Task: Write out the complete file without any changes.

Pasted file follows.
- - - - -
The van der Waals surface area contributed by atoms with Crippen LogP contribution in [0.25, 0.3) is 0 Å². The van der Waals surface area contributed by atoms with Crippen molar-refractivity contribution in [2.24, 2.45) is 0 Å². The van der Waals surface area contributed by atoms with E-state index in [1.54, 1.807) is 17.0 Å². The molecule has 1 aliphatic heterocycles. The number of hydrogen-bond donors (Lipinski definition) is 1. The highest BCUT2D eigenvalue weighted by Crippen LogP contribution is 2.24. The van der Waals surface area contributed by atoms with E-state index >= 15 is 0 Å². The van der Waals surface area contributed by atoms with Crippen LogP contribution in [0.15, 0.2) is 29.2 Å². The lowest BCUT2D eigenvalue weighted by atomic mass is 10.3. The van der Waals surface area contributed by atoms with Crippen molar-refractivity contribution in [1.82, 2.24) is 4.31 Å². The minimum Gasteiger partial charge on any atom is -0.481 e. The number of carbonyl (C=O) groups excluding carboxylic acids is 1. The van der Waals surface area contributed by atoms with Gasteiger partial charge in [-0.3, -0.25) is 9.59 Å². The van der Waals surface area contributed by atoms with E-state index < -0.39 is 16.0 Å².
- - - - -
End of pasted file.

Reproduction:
The van der Waals surface area contributed by atoms with Crippen LogP contribution in [0.25, 0.3) is 0 Å². The van der Waals surface area contributed by atoms with Crippen molar-refractivity contribution in [2.24, 2.45) is 0 Å². The van der Waals surface area contributed by atoms with E-state index in [1.54, 1.807) is 17.0 Å². The molecule has 1 aliphatic heterocycles. The number of hydrogen-bond donors (Lipinski definition) is 1. The highest BCUT2D eigenvalue weighted by Crippen LogP contribution is 2.24. The van der Waals surface area contributed by atoms with E-state index >= 15 is 0 Å². The van der Waals surface area contributed by atoms with Crippen LogP contribution in [0.15, 0.2) is 29.2 Å². The lowest BCUT2D eigenvalue weighted by atomic mass is 10.3. The van der Waals surface area contributed by atoms with Crippen molar-refractivity contribution in [1.82, 2.24) is 4.31 Å². The minimum Gasteiger partial charge on any atom is -0.481 e. The number of carbonyl (C=O) groups excluding carboxylic acids is 1. The van der Waals surface area contributed by atoms with Gasteiger partial charge in [-0.3, -0.25) is 9.59 Å². The van der Waals surface area contributed by atoms with E-state index < -0.39 is 16.0 Å².